THE BOOK OF ROMANCE - online children's book

King Arthur, His Court and Knights in the Age of Chivalry, by Andrew Lang

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THE STORY OF ROBIN HOOD 351
ROBIN AT COURT
'Have you any green cloth,' asked the King, ' that you could sell to me ?' and Robin brought out thirty yards and more, and clad the King and his men in coats of Lincoln green. 'Now we will all ride to Nottingham,' said he, and they went merrily, shooting by the way.
The people of Nottingham saw them coming, and trembled as they watched the dark mass of Lincoln green drawing near over the fields. ' I fear lest our King be slain,' whispered one to another, 'and if Robin Hood gets into the town there is not one of us whose life is safe'; and every man, woman, and child made ready to fly.
The King laughed out when he saw their fright, and called them back. Right glad were they to hear his voice, and they feasted and made merry. A few days later the King returned to London, and Robin dwelt in his Court for twelve months. By that time he had spent a hundred pounds, for he gave largely to the Knights and Squires he met, and great renown he had for his open-handedness.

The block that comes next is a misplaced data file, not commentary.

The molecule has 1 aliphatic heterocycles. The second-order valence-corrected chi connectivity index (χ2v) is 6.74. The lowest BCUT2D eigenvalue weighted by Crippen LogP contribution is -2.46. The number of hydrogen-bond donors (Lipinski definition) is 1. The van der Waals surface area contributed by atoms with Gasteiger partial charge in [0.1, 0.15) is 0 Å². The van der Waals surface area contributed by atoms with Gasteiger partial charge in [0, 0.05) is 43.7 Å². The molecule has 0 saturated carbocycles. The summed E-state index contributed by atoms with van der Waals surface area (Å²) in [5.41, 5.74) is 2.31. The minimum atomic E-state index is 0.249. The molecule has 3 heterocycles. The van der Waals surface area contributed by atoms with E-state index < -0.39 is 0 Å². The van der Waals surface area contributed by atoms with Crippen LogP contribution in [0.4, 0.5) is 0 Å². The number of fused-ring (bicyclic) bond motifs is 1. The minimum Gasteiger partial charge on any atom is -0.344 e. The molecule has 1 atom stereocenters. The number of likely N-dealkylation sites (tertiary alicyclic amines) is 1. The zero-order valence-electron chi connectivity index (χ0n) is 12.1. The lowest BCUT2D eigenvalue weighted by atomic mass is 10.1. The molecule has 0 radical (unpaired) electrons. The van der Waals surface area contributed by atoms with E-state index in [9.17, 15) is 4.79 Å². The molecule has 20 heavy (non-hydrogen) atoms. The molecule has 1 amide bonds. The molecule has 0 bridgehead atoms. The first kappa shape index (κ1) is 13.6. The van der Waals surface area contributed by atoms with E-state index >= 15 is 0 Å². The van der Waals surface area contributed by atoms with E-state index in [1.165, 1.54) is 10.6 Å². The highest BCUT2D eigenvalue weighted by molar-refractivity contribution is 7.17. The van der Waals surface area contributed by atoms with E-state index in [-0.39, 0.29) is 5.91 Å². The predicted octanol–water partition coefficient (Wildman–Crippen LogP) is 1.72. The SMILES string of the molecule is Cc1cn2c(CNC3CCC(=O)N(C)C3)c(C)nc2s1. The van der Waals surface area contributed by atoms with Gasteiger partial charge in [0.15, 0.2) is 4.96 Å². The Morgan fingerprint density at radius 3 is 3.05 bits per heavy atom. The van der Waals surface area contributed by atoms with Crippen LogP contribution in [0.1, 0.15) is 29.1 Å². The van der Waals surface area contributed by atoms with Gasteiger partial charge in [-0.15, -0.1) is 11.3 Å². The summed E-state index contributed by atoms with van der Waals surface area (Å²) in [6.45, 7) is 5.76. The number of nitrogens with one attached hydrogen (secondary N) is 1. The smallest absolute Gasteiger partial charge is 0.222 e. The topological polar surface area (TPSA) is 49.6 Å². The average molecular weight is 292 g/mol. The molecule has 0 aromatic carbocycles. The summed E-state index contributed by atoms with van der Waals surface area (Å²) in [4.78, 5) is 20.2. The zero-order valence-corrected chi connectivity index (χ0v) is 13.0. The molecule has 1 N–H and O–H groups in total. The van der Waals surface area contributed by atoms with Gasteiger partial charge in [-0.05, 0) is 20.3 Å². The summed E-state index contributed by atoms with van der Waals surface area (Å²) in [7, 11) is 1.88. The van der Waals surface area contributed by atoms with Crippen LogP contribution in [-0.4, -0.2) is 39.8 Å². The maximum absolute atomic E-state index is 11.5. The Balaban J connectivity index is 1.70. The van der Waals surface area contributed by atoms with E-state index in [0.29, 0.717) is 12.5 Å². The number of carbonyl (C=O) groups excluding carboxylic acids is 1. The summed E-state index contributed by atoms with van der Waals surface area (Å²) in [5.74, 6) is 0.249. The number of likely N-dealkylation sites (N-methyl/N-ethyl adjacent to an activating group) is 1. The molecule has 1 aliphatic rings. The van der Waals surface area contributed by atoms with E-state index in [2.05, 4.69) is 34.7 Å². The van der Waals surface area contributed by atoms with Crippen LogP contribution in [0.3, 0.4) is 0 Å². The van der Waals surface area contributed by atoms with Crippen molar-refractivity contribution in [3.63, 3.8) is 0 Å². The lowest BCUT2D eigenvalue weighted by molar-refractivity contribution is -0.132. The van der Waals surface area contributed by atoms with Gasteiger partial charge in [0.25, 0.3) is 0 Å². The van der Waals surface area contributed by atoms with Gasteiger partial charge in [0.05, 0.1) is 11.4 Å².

But his men, who had been born under the shadow of the forest, could not live amid streets and houses. One by one they slipped away, till only Little John and Will Scarlett were left. Then Robin himself grew home-sick, and at the sight of some young men shooting thought upon the time when he was accounted the best archer in all England, and went straightway to the King and begged for leave to go on a pilgrimage to Bernisdale.
' I may not say you nay,' answered the King, ' seven nights you may be gone and no more.' And Robin thanked him, and that evening set out for the greenwood.
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